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ALL'S WELL THAT ENDS WELL.

THE earliest version of this comedy we possess is that of the folio, 1623. If a prior edition were ever printed, a copy of it would be inestimably valuable; for of all the plays of Shakespeare this appears to have suffered most from the negligence of transcribers and compositors. Malone, in his latest chronological arrangement, upon a supposed allusion to the fanaticism of the Puritans, dates its production in 1606; but there need be little hesitation in believing that it was one of the author's youthful productions, and most probably the piece indicated by Meres, in his "Palladis Tamia," 1598, as "Love Labors Wonne;" that it was intended as a counter-play to "Love's Labour's Lost," and was originally intituled "Love's Labour's Won; or, All's Well that Ends Well."

The fable is derived from the story of "Giletta of Narbona," forming the ninth novel of the third day in Boccaccio's "Decamerone," a translation of which is given in the first volume of Painter's "Palace of Pleasure," quarto, 1566; where the argument is thus set forth :— "Giletta, a phisician's daughter of Narbon, healed the Frenche Kyng of a fistula, for reward wherof she demaunded Beltramo counte of Rossignole to husband. The counte beyng maried againste his will, for despite fled to Florence and loved an other. Giletta his wife, by pollicie founde meanes to lye with her husbande in place of his lover, and was begotten with child of two soonnes; whiche knowen to her husbande, he received her againe and afterwards she lived in greate honor and felicitie." In the leading incidents Shakespeare has closely adhered to the story; but the characters of the Countess, Parolles, the Clown, and Lafeu, as well as all the circumstances of the secondary plot, sprang from the inexhaustible resources of his own mind.

"All's well that ends well," is an English proverbial saying of great antiquity. It was used in a slightly varied form during the celebrated rebellion of Jack Straw, by one of the insurgents, in a speech recorded in the chronicle of Henry de Knyghton;-"Jak Carter prayeth you alle that ye make a gode end of that ye have begunne, and doth wele aye better and better, for atte the evyn men hereth the day, for if the ende be wele, thanne is al wele." And, in Fulwell's "Ars Adulandi," 1579, to this passage in the text:-" Wherefore, gentle Maister Philodoxus, I bid you adew with this motion or caveat; Respice Finem :" the marginal note says, "All is Well that Endes Well.”

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VIOLENTA,)

MARIANA,

Lords, attending on the King; Officers, Soldiers, &c., French and Florentine.

Neighbours and friends to the Widow.

SCENE,-Partly in FRANCE and partly in TUSCANY.

* According to Steevens, we should write Lefeu and Paroles.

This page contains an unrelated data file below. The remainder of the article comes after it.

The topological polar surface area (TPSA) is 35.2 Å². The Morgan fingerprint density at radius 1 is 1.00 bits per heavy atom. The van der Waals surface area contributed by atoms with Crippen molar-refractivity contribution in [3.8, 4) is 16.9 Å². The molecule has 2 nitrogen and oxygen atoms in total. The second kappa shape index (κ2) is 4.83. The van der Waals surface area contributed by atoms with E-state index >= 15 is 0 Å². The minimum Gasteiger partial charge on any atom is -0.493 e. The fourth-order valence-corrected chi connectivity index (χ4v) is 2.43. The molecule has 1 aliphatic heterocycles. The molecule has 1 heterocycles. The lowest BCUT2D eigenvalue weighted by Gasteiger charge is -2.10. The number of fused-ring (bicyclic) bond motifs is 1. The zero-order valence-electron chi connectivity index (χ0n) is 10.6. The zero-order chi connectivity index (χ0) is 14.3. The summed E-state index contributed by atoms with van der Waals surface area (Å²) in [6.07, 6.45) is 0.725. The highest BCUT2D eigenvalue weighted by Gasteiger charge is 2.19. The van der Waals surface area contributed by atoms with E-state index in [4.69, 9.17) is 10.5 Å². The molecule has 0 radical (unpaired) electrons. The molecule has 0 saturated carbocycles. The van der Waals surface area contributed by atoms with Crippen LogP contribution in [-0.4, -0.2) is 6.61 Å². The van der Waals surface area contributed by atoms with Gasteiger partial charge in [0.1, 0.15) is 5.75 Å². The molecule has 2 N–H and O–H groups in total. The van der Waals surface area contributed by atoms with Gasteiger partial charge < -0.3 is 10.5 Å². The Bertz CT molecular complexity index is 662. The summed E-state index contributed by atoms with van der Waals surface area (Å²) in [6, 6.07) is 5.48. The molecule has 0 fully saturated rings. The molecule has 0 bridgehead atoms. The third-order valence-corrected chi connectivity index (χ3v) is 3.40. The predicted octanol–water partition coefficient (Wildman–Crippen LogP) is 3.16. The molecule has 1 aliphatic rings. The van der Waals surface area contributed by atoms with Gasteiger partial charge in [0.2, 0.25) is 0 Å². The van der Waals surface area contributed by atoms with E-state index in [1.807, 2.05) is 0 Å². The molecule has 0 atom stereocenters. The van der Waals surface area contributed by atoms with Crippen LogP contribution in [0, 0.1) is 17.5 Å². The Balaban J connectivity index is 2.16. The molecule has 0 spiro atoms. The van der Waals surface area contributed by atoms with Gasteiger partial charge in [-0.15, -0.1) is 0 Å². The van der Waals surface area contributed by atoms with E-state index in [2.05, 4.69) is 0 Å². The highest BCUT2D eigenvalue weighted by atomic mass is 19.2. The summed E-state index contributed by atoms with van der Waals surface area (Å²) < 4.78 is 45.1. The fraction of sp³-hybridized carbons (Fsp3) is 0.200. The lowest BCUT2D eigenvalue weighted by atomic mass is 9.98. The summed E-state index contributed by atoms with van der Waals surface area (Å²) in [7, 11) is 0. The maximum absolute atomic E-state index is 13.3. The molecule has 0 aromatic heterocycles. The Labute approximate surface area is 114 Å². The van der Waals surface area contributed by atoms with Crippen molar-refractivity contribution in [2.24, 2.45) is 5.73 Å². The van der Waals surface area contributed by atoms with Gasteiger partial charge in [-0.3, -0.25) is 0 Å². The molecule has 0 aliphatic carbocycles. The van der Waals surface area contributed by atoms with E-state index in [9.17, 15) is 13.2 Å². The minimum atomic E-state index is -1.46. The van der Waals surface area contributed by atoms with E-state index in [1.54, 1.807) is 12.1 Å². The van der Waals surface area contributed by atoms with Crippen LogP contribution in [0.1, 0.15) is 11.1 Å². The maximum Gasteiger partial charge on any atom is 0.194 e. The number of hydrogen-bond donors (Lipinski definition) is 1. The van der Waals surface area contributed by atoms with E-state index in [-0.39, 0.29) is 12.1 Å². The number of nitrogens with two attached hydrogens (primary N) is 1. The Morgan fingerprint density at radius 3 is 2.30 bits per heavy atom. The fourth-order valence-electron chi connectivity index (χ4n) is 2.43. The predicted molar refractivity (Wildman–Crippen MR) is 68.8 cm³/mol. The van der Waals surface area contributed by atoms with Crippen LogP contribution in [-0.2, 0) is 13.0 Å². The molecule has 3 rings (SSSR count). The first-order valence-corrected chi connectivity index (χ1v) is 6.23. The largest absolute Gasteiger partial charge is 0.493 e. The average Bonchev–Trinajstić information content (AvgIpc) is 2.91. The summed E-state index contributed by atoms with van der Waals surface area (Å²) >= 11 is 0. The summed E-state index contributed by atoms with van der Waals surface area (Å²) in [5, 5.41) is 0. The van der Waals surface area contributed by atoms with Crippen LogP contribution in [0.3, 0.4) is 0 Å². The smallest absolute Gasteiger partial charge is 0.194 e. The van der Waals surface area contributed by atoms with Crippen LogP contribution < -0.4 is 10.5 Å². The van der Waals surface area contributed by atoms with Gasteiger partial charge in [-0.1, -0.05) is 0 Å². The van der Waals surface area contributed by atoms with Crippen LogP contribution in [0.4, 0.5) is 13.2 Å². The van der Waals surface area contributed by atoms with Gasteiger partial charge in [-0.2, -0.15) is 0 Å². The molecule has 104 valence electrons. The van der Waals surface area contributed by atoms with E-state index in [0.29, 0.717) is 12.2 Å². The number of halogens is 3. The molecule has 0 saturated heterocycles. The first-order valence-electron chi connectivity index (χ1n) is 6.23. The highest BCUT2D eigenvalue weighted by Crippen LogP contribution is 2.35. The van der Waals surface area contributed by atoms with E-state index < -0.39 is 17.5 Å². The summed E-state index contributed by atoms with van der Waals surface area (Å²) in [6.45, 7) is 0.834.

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his virtue to you, whose worthiness would stir it up where it wanted, rather than lack it where there is such abundance.

COUNT. What hope is there of his majesty's amendment?

LAF. He hath abandoned his physicians, madam; under whose practices he hath persecuted time with hope; and finds no other advantage in the process, but only the losing of hope by time.

COUNT. This young gentlewoman had a father, (0, that had! how sad a passage 'tis !) whose skill was almost as great as his honesty; had it stretched so far, would have made nature immortal, and death should have play for lack of work." Would, for the king's sake, he were living! I think it would be the death of the king's disease.

LAF. How called you the man you speak of,

madam?

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LAF. I would it were not notorious.-Was this gentlewoman the daughter of Gerard de Narbon?

COUNT. His sole child, my lord, and bequeathed to my overlooking. I have those hopes of her good, that her education promises; her dispositions she inherits, which makes fair gifts fairer; for where an unclean mind carries virtuous qualities, there commendations go with pity, they are virtues and traitors too; in her they are the better for their simpleness; she derives her honesty, and achieves her goodness.

LAF. Your commendations, madam, get from her, tears.

COUNT. 'Tis the best brine a maiden can season

a Whose skill was almost as great as his honesty; had it stretched so far, would have made nature immortal, &c.] Mr. Collier's annotator modernizes this passage, and reads, "whose skill, almost as great as his honesty, had it stretched so far, would," &c., but the original is quite as intelligible, and far more Shakespearian than the proposed reformation.

b A fistula, my lord.] In Painter's version of Boccaccio's story, the king's disorder is said to have been "a swellyng upon his breast, whiche, by reason of ill cure, was growen to a fistula," &c.

e Her dispositions she inherits, &c.] There is scarcely a passage of importance in the earlier scenes of this comedy the meaning of which is not destroyed or impaired by some scandalous textual error. In the present instance some expression imp ying chaste or pure, before "dispositions," appears to have bee omitted. Perhaps we should read, "The honesty of her dispositions she inherits; "-honesty being understood in the sense of chastity, as in the last clause of the passage-" she derives her honesty, and achieves her goodness;" which we

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